Edwin William Dibben was the seventh child of Reuben and Mary Ann Dibben. He was 22 years old when he appeared in the 1881 England census living with his parents and working as a bricklayer. He does not appear in any other English census records after 1881 and I couldn’t find a death record for him. Where did he go?
(Reminder about the English Dibben Family – Reuben and Mary Ann (Boiling) Dibben’s children who made it to adulthood: John, George, Mary Ann, James Clark, Alfred, Richard, Edwin, Walter, Frederick, Francis and Wilfred)
I thought Edwin might have come to Chicago to join his older brothers, but he does not appear in any of the Chicago City Directories (they so seldom fail me…). I started looking through other records and I found a marriage for an Edward (not Edwin) Dibben and Charlotte Teed on October 28th, 1884.
Well, this could be him, the age didn’t match exactly, but these old Chicago marriage certificates don’t have any other data e.g. witnesses or names of parents to confirm the connection.
I started looking at the newspapers for any mention of “Dibben” and found something that busted it all open.
Edward Dibben was killed when the roof caved in at the Repair Shop at Rolling Mill’s Southworks plant on October 10, 1886. His brother Alfred Dibben testified at the inquest which validates that this is Edwin Dibben and explains why he does not appear in more records for Chicago.
Frederick Teed, Edwin/Edward’s brother in law also testified:
Both men testified about the safety practices of the mill and how that contributed to the collapse of the building. Alfred testified that the building may have fallen from the “dross from the vessels, which is sometimes very heavy, and is cleaned from the roof once a week, might have caused the fall.” Frederick says they hadn’t removed it in two weeks.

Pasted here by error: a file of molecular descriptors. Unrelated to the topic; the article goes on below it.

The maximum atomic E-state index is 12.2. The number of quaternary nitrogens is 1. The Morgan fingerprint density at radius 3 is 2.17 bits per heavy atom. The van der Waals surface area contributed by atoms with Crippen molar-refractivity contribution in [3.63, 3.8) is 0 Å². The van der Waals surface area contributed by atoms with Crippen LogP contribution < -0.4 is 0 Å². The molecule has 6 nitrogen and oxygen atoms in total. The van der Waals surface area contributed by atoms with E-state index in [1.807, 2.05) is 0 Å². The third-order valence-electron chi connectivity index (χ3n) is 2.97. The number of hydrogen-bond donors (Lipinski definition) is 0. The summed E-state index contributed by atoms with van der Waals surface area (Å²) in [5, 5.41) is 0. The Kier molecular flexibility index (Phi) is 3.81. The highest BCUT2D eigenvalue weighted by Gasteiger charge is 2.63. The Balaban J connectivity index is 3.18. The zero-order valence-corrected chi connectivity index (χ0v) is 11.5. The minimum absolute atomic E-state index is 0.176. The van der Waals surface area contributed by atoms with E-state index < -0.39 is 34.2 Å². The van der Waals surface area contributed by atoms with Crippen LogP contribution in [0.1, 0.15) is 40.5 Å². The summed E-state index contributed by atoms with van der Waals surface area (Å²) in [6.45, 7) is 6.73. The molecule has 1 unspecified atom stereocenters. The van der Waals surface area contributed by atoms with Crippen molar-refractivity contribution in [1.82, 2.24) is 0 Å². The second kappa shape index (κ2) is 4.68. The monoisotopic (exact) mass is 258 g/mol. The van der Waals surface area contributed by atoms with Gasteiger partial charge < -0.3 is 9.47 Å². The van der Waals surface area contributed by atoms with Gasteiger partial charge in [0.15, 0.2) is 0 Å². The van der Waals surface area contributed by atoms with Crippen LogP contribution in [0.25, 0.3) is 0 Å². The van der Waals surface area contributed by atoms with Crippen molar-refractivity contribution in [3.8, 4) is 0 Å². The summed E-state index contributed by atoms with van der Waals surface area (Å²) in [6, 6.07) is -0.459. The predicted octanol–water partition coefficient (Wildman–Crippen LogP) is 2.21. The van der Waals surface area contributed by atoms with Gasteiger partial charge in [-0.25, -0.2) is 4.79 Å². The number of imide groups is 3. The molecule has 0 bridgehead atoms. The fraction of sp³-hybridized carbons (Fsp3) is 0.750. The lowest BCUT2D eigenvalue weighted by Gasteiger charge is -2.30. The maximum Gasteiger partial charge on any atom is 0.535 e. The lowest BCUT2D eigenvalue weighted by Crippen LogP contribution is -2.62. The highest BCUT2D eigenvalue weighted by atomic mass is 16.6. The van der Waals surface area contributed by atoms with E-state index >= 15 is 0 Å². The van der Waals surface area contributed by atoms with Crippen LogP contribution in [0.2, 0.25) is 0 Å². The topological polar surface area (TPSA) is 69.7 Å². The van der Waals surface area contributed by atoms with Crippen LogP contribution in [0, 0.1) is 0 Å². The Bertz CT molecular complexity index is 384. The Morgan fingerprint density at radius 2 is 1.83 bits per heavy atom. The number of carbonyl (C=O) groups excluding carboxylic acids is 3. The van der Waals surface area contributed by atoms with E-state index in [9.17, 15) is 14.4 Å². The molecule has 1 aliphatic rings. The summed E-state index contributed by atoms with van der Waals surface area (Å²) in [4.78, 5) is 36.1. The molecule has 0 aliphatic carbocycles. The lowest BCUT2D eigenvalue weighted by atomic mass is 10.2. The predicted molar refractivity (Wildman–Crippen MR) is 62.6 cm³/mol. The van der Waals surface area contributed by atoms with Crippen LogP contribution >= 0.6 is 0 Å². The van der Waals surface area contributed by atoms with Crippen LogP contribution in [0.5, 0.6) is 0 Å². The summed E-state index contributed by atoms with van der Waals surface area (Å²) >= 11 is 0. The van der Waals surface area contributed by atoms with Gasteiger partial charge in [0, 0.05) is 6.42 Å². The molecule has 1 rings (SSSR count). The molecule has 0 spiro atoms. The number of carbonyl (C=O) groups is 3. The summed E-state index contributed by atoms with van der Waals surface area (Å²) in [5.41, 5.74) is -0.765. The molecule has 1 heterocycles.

In the end, the jury concludes he died from being crushed by the roof falling, but the cause of the roof falling was unknown.
In researching the history of Rolling Mill (later Illinois Steel and then US Steel), I found that in 1896 a hospital was built at the plant. The description tells it all as far as how dangerous working at the plant was for its workers. Illinois Steel was selling how humane and state of the art their facilities are, however it begs the question about the working conditions that require an on-site hospital. Of particular note is the “post mortem room” in the basement anticipating that some workers will die on the job. It brings to mind the Haymarket Riot (1886). The Jungle (1906) by Upton Sinclair and the rich labor rights history of Chicago.
I still need to determine if there was a lawsuit filed by Charlotte Teed Dibben for the work-related death of her husband. I haven’t been able to find a record for her after Edwin/Edward’s death. I hope she landed on her feet.
Next: Walter Rueben Dibben (son of Rueben) and another sad story for the Dibben Family